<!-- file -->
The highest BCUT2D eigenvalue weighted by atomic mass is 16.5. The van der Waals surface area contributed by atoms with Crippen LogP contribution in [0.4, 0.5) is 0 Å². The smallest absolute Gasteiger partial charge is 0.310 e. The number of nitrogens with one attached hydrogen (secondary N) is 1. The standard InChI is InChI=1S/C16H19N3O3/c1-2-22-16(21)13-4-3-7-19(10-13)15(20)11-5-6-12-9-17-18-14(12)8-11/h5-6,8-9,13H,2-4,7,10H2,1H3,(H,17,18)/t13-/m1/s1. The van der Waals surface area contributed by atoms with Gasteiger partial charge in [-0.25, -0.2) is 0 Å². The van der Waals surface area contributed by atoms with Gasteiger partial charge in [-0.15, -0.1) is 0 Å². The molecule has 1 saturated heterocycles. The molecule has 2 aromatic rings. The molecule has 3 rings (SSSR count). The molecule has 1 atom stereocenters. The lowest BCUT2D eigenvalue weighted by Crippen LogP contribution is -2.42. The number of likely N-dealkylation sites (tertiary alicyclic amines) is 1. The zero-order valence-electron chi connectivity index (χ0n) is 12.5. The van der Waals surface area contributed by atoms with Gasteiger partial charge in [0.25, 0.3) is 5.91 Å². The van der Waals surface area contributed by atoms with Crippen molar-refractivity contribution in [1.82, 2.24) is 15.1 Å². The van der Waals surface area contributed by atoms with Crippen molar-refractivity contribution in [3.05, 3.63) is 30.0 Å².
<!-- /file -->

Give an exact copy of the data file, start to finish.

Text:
The highest BCUT2D eigenvalue weighted by atomic mass is 16.5. The van der Waals surface area contributed by atoms with Crippen LogP contribution in [0.4, 0.5) is 0 Å². The smallest absolute Gasteiger partial charge is 0.310 e. The number of nitrogens with one attached hydrogen (secondary N) is 1. The standard InChI is InChI=1S/C16H19N3O3/c1-2-22-16(21)13-4-3-7-19(10-13)15(20)11-5-6-12-9-17-18-14(12)8-11/h5-6,8-9,13H,2-4,7,10H2,1H3,(H,17,18)/t13-/m1/s1. The van der Waals surface area contributed by atoms with Gasteiger partial charge in [-0.25, -0.2) is 0 Å². The van der Waals surface area contributed by atoms with Gasteiger partial charge in [-0.15, -0.1) is 0 Å². The molecule has 1 saturated heterocycles. The molecule has 2 aromatic rings. The molecule has 3 rings (SSSR count). The molecule has 1 atom stereocenters. The lowest BCUT2D eigenvalue weighted by Crippen LogP contribution is -2.42. The number of likely N-dealkylation sites (tertiary alicyclic amines) is 1. The zero-order valence-electron chi connectivity index (χ0n) is 12.5. The van der Waals surface area contributed by atoms with Gasteiger partial charge in [0.25, 0.3) is 5.91 Å². The van der Waals surface area contributed by atoms with Crippen molar-refractivity contribution in [1.82, 2.24) is 15.1 Å². The van der Waals surface area contributed by atoms with Crippen molar-refractivity contribution in [3.05, 3.63) is 30.0 Å².